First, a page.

Green Tea, Coffee Drinkers Have Fewer Strokes
For those who enjoy a cup of coffee or green tea, there’s good news: drinking them regularly may help reduce the risk of stroke.
In a new Japanese study, researchers gathered data about 83,269 adults between the ages of 45 and 74. They asked the participants about their green tea and coffee habits, and they followed their medical records for thirteen years.
They collected information about strokes and other causes of death. After they adjusted the results for age, gender, smoking habits, and other factors, they found that those who drank coffee or green tea regularly were significantly less likely to have a stroke.
The participants who drank at least one cup of coffee or two to four cups of green tea every day ended up having 14 to 20 percent fewer strokes than those who hardly drank any coffee or green tea. Their risk of a certain type of stroke called intracerebral hemorrhage was cut by 32 percent.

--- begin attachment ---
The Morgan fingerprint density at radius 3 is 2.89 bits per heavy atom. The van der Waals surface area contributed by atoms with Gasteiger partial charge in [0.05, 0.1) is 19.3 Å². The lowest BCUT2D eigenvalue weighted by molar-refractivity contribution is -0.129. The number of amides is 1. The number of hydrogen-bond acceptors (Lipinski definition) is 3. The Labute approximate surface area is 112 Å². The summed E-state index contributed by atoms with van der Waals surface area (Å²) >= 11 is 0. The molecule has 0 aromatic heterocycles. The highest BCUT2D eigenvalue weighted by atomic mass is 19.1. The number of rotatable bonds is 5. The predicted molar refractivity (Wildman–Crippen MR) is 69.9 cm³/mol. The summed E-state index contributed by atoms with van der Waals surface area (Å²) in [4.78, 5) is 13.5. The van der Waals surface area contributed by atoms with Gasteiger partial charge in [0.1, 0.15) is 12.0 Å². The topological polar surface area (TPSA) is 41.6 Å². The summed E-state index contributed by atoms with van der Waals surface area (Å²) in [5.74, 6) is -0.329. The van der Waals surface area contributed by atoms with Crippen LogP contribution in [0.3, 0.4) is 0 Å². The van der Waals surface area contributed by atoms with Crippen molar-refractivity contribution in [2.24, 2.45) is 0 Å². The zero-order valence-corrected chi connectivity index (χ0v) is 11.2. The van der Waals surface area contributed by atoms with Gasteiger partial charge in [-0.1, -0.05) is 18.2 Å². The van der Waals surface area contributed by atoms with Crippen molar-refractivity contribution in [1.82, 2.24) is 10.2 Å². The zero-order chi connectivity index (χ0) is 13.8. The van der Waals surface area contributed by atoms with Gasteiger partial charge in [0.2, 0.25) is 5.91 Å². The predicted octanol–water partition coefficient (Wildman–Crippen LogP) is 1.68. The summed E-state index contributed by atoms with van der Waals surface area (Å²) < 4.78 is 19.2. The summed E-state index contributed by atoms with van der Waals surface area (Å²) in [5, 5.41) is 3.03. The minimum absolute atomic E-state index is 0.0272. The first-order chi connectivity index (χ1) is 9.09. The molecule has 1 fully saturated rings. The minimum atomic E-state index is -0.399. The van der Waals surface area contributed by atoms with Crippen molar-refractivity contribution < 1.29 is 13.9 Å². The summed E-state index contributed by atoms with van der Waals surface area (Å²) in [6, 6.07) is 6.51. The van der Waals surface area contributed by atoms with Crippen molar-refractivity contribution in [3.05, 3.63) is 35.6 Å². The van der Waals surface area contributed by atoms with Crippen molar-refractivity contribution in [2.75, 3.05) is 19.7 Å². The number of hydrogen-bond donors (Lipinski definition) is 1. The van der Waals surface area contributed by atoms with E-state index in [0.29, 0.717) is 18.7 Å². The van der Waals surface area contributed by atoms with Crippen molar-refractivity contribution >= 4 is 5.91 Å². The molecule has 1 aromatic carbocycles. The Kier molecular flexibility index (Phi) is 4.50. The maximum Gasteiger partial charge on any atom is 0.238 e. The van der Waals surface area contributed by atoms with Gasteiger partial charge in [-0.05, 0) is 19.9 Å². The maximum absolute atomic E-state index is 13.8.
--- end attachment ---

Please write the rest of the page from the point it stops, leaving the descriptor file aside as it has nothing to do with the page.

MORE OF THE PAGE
“This is the first large-scale study to examine the combined effects of both green tea and coffee on stroke risks,” said study lead author Yoshihiro Kokubo at Japan’s National Cerebral and Cardiovascular Center in a press release.
“You may make a small but positive lifestyle change to help lower the risk of stroke by adding daily green tea to your diet.”
Why do the two beverages have this effect? It’s still unclear, but the researchers have some possible explanations.
“The regular action of drinking tea, coffee, largely benefits cardiovascular health because it partly keeps blood clots from forming,” Kokubo explained.
The chlorogenic acid in coffee lowers the risk of type 2 diabetes, which in turn lowers the risk of stroke. The catechins in green tea are antioxidants, and they may also help prevent strokes.
In addition, the researchers found that those who drank green tea also exercised more than those who didn’t.
The research was published in Stroke: Journal of the American Heart Association.